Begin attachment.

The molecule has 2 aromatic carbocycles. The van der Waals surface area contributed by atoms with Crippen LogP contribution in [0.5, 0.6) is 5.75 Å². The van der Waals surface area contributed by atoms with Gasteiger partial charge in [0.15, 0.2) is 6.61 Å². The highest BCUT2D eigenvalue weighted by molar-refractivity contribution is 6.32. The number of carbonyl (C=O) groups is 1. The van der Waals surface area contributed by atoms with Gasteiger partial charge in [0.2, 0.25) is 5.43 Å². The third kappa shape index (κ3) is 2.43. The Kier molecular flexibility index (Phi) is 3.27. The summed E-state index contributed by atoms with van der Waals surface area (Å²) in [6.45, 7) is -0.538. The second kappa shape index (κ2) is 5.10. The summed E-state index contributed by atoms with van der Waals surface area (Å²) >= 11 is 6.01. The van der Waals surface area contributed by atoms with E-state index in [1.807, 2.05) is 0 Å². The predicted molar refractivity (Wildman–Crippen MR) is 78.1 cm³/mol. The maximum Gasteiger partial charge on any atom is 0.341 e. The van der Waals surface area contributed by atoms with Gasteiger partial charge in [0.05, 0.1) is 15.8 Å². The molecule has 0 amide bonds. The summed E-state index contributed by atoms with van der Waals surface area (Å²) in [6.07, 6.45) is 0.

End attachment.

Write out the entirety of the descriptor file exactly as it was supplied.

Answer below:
The molecule has 2 aromatic carbocycles. The van der Waals surface area contributed by atoms with Crippen LogP contribution in [0.5, 0.6) is 5.75 Å². The van der Waals surface area contributed by atoms with Gasteiger partial charge in [0.15, 0.2) is 6.61 Å². The highest BCUT2D eigenvalue weighted by molar-refractivity contribution is 6.32. The number of carbonyl (C=O) groups is 1. The van der Waals surface area contributed by atoms with Gasteiger partial charge in [0.2, 0.25) is 5.43 Å². The third kappa shape index (κ3) is 2.43. The Kier molecular flexibility index (Phi) is 3.27. The summed E-state index contributed by atoms with van der Waals surface area (Å²) in [6.45, 7) is -0.538. The second kappa shape index (κ2) is 5.10. The summed E-state index contributed by atoms with van der Waals surface area (Å²) >= 11 is 6.01. The van der Waals surface area contributed by atoms with E-state index in [1.807, 2.05) is 0 Å². The predicted molar refractivity (Wildman–Crippen MR) is 78.1 cm³/mol. The maximum Gasteiger partial charge on any atom is 0.341 e. The van der Waals surface area contributed by atoms with Gasteiger partial charge in [0.05, 0.1) is 15.8 Å². The molecule has 0 amide bonds. The summed E-state index contributed by atoms with van der Waals surface area (Å²) in [6.07, 6.45) is 0.